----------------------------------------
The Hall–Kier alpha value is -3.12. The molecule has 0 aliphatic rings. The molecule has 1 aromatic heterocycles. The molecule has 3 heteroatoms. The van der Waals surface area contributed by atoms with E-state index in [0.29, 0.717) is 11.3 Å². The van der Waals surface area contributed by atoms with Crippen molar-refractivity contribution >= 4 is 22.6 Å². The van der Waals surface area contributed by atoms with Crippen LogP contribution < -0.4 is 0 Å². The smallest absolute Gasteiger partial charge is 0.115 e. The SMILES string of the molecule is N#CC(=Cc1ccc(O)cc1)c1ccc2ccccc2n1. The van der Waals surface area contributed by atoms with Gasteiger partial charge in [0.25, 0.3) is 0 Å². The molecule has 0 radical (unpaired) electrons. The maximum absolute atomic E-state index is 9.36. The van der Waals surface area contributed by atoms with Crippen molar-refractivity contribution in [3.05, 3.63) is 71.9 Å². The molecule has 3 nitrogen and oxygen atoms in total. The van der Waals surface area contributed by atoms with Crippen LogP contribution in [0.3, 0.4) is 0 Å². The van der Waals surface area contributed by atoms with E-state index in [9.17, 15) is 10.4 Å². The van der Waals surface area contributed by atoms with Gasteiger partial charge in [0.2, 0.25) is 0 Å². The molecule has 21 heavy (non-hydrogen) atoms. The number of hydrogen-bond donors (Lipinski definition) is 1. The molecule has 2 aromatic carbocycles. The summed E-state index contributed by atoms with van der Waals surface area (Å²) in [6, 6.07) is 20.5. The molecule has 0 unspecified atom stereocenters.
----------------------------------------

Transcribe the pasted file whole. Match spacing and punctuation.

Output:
The Hall–Kier alpha value is -3.12. The molecule has 0 aliphatic rings. The molecule has 1 aromatic heterocycles. The molecule has 3 heteroatoms. The van der Waals surface area contributed by atoms with E-state index in [0.29, 0.717) is 11.3 Å². The van der Waals surface area contributed by atoms with Crippen molar-refractivity contribution >= 4 is 22.6 Å². The van der Waals surface area contributed by atoms with Crippen LogP contribution < -0.4 is 0 Å². The smallest absolute Gasteiger partial charge is 0.115 e. The SMILES string of the molecule is N#CC(=Cc1ccc(O)cc1)c1ccc2ccccc2n1. The van der Waals surface area contributed by atoms with Gasteiger partial charge in [0.25, 0.3) is 0 Å². The molecule has 0 radical (unpaired) electrons. The maximum absolute atomic E-state index is 9.36. The van der Waals surface area contributed by atoms with Crippen molar-refractivity contribution in [3.05, 3.63) is 71.9 Å². The molecule has 3 nitrogen and oxygen atoms in total. The van der Waals surface area contributed by atoms with Crippen LogP contribution in [0.3, 0.4) is 0 Å². The van der Waals surface area contributed by atoms with E-state index in [9.17, 15) is 10.4 Å². The van der Waals surface area contributed by atoms with Gasteiger partial charge in [0.2, 0.25) is 0 Å². The molecule has 21 heavy (non-hydrogen) atoms. The number of hydrogen-bond donors (Lipinski definition) is 1. The molecule has 2 aromatic carbocycles. The summed E-state index contributed by atoms with van der Waals surface area (Å²) in [6, 6.07) is 20.5. The molecule has 0 unspecified atom stereocenters.